Do Periods Actually Make Women Moody?

by Dr. Honeliat Ephrem (MD)
Premenstrual syndrome (PMS) has a wide variety of symptoms, including mood swings, tender breasts, food cravings, fatigue, irritability and depression. It’s estimated that as many as 3 of every 4 menstruating women have experienced some form of premenstrual syndrome.
Menstrual cramps (Dysmenorrhea)Symptoms tend to recur in a predictable pattern. But the physical and emotional changes you experience with premenstrual syndrome may vary from just slightly noticeable all the way to intense.
Still, you don’t have to let these problems control your life. Treatments and lifestyle adjustments can help you reduce or manage the signs and symptoms of premenstrual syndrome.
Causes
Exactly what causes premenstrual syndrome is unknown, but several factors may contribute to the condition:
Cyclic changes in hormones. Signs and symptoms of premenstrual syndrome change with hormonal fluctuations and disappear with pregnancy and menopause.
Chemical changes in the brain. Fluctuations of serotonin, a brain chemical (neurotransmitter) that is thought to play a crucial role in mood states, could trigger PMS symptoms. Insufficient amounts of serotonin may contribute to premenstrual depression, as well as to fatigue, food cravings and sleep problems.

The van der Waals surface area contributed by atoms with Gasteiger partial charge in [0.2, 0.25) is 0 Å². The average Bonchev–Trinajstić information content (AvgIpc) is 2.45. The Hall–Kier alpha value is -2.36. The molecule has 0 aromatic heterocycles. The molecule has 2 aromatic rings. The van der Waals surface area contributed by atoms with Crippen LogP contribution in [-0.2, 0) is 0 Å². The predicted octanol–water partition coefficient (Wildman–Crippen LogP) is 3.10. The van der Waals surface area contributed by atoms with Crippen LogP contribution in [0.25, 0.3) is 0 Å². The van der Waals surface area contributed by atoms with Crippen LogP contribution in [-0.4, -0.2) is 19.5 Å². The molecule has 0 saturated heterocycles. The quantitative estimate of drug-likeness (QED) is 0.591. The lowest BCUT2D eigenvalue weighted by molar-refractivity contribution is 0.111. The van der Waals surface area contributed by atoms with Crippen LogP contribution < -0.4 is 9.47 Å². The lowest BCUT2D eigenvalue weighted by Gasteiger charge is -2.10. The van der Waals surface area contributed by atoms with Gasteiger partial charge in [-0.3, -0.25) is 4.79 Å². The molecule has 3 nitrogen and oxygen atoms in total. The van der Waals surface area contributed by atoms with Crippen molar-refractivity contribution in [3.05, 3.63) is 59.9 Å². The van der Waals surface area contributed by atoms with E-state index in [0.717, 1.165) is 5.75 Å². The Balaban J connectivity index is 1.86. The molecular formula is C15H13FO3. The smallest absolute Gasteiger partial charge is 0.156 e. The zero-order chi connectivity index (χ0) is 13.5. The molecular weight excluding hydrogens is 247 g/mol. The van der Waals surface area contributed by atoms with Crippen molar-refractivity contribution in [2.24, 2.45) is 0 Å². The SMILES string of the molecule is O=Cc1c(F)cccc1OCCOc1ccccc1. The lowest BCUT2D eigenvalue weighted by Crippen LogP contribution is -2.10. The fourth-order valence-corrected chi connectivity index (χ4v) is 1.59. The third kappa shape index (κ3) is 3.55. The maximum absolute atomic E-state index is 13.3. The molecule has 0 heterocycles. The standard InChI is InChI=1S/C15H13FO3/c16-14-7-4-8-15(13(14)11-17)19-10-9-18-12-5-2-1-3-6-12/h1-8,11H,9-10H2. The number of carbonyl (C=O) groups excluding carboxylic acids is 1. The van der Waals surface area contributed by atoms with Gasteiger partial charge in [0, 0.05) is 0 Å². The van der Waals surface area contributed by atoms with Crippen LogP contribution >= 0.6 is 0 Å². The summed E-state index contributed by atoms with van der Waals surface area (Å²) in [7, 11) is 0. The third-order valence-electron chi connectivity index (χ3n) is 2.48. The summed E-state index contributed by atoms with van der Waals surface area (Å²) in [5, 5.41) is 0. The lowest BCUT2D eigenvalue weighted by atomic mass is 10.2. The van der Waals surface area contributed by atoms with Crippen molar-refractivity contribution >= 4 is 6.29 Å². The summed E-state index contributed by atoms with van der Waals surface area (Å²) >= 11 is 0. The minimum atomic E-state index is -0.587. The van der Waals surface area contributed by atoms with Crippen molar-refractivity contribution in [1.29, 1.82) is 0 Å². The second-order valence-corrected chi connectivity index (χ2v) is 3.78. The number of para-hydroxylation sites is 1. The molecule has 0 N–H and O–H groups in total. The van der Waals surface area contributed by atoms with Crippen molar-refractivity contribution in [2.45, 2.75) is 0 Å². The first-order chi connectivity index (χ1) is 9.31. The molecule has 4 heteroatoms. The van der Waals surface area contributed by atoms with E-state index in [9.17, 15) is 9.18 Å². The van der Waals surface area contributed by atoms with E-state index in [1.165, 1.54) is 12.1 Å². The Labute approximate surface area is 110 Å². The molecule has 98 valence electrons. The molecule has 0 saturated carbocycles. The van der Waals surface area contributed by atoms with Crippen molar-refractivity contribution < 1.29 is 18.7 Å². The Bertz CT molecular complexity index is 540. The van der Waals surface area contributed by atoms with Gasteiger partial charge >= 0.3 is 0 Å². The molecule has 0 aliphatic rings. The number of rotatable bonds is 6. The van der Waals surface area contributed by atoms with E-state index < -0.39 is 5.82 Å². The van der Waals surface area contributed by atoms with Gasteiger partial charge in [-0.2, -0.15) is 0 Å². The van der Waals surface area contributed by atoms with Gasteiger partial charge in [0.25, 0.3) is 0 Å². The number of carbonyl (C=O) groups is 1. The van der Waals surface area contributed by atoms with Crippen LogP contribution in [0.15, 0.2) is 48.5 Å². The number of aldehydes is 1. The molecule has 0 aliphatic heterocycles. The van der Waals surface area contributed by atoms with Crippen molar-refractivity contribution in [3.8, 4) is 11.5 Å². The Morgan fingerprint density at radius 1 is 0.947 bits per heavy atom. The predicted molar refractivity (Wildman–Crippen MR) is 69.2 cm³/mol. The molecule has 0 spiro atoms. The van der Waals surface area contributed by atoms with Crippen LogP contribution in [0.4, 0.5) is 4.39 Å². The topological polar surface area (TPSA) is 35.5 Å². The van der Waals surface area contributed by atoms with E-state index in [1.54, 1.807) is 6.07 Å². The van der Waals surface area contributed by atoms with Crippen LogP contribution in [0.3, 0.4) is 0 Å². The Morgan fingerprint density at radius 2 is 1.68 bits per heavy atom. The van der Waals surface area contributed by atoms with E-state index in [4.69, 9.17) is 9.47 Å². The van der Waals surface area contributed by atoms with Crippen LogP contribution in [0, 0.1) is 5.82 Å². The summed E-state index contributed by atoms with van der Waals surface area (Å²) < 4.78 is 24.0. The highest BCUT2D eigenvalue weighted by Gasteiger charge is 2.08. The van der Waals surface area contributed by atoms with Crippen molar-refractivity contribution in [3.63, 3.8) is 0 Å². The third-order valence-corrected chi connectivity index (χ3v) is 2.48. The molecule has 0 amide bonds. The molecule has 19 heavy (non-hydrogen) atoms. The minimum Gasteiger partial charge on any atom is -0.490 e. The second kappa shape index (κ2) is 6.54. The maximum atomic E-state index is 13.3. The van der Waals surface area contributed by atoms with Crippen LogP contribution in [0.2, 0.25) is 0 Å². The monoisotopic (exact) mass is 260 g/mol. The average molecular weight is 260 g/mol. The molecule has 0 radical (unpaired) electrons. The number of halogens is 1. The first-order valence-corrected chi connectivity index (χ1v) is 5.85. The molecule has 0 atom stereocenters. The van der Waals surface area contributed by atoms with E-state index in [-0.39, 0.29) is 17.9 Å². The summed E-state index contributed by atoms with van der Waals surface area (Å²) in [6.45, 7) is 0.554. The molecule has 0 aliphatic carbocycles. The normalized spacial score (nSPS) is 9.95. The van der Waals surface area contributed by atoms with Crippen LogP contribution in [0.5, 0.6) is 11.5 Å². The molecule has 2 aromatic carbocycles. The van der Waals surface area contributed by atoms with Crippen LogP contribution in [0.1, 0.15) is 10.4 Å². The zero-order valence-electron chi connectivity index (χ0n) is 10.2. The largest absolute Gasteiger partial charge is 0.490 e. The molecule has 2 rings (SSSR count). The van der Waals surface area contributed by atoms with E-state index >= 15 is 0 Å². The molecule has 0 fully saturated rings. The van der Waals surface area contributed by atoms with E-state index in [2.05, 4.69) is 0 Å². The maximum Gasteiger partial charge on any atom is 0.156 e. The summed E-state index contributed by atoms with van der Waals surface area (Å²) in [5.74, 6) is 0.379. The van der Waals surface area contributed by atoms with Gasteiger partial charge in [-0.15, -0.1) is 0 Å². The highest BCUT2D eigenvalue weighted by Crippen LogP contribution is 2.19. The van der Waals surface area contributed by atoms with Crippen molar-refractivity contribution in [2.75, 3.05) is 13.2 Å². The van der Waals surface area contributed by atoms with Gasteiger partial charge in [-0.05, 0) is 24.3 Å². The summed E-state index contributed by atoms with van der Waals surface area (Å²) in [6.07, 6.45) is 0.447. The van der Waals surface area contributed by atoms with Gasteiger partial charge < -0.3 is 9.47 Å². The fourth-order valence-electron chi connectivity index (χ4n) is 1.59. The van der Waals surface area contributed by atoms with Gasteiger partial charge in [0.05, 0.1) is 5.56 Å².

Depression. Some women with severe premenstrual syndrome have undiagnosed depression, though depression alone does not cause all of the symptoms.
Symptoms
The list of potential signs and symptoms for premenstrual syndrome is long, but most women only experience a few of these problems.
Emotional and behavioral symptoms
Tension or anxiety
Depressed mood
Crying spells
Mood swings and irritability or anger
Appetite changes and food cravings
Trouble falling asleep (insomnia)
Social withdrawal
Poor concentration
Physical signs and symptoms
Joint or muscle pain
Headache
Fatigue
Weight gain related to fluid retention
Abdominal bloating
Breast tenderness
Acne flare-ups
Constipation or diarrhea
For some, the physical pain and emotional stress are severe enough to affect their daily lives. Regardless of symptom severity, the signs and symptoms generally disappear within four days of the start of the menstrual period for most women.
But a small number of women with premenstrual syndrome have disabling symptoms every month. This form of PMS is called premenstrual dysphoric disorder (PMDD).
PMDD signs and symptoms include depression, mood swings, anger, anxiety, feeling overwhelmed, difficulty concentrating, irritability and tension.
When to see a doctor
If you haven’t been able to manage your premenstrual syndrome with lifestyle changes and the symptoms of PMS are affecting your health and daily activities, see your doctor.

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